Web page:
paper trail

May 7, 2010 @ 9:00:00 am

Jon Meacham

On the heels of last year's redesign—the equivalent of a cry for help—Newsweek is up for sale, leading to earnest proclamations that the end of the newsweekly era is upon us. Editor Jon Meacham is scrambling to round up bidders to buy the magazine. In an interview with Jon Stewart, a long-faced Meacham talked about the future of reporting, "in a time when people don't want to pay for news," (here's part 2). An inevitable Meacham backlash is beginning, with media commentators like David CarrJack Shafer, and James Fallows piling on the beleaguered editor, while Fishbowl NY rounds up the 5 ways the story is being told. 

Recently axed journalists can get a byline this weekend at the 48 Hour Magazine, "Here's how it works: Issue Zero begins May 7th. We'll unveil a theme and you'll have 24 hours to produce and submit your work. We'll take the next 24 to snip, mash, and gild it. The end results will be a shiny website and a beautiful glossy paper magazine." While you brew your coffee and sharpen your pencils in preparation, read an interview with the magazine's masterminds (you'll need to be good at multitasking).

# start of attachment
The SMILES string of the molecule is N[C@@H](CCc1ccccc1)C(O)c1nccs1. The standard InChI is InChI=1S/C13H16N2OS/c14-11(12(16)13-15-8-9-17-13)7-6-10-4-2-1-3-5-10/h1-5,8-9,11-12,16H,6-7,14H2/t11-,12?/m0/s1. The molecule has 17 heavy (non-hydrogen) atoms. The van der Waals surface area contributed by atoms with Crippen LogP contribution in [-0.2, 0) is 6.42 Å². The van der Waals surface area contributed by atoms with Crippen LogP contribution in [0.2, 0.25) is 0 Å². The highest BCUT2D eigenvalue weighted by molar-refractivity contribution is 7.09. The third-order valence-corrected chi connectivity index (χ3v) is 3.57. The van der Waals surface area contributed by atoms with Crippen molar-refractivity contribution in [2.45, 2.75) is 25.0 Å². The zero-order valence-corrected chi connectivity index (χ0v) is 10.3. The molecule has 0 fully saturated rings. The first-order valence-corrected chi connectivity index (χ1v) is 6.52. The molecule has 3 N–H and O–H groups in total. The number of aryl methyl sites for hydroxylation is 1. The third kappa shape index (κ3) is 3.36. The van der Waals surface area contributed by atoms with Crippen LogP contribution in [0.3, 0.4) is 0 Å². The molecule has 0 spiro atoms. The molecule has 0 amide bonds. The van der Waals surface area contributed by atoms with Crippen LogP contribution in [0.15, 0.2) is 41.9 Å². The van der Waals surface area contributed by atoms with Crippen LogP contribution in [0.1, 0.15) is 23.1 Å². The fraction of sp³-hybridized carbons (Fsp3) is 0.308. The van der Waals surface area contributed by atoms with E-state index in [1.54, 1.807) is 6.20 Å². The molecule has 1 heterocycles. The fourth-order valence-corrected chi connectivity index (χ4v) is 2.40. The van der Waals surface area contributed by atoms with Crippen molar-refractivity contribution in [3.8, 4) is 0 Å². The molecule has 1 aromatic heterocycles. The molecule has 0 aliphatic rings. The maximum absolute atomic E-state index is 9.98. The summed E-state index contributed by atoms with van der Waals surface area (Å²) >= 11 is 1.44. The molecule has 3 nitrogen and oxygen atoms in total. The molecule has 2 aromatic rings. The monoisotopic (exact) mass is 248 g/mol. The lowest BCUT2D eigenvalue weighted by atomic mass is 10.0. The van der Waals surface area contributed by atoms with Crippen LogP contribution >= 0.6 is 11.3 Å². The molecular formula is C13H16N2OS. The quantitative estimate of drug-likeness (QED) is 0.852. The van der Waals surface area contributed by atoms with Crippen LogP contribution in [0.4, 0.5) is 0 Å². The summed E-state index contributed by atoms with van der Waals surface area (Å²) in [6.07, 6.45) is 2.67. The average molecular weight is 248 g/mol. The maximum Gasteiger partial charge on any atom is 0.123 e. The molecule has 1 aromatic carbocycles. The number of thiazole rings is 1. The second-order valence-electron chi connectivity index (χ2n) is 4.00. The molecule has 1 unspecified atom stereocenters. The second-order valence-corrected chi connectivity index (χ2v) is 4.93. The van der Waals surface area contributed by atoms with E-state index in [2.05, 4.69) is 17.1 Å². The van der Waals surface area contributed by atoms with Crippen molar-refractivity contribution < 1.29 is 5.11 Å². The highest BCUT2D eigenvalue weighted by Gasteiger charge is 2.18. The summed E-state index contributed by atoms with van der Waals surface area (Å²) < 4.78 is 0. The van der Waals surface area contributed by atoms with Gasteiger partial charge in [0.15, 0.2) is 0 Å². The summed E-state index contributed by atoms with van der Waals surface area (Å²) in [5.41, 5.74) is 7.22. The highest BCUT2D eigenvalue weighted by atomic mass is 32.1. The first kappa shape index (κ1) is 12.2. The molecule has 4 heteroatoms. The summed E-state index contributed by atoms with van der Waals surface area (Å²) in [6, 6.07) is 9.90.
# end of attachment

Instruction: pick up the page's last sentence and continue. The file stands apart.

To the lit-minded, Donald Judd's sculptures resemble bookshelves. Perhaps that's why his foundation in Marfa, Texas has spent many hours photographing the late artist's personal library of 13,000 books (including 2,200 duplicates). The result is a digital embalming of Judd's reading preferences, an extravagantly illustrated bibliography, and a portrait of the artist as a book collector.

David Foster Wallace obsessives found David Lipsky's Although of Course You End Up Becoming Yourself to be a too-brief glance at the author, but perked up at a few intriguing mentions of a little-known 1996 Details profile of WallaceBlogger Craig Fehrman has toiled in the very unwired world of interlibrary loan to unearth the piece and post it on his blog, complete with a reproduction of the "Details-shot" that made Wallace wary of future photographers. The piece was the first to cover Wallace's Infinite Jest, and rightly predicted that the "literary world [would] bow down before him."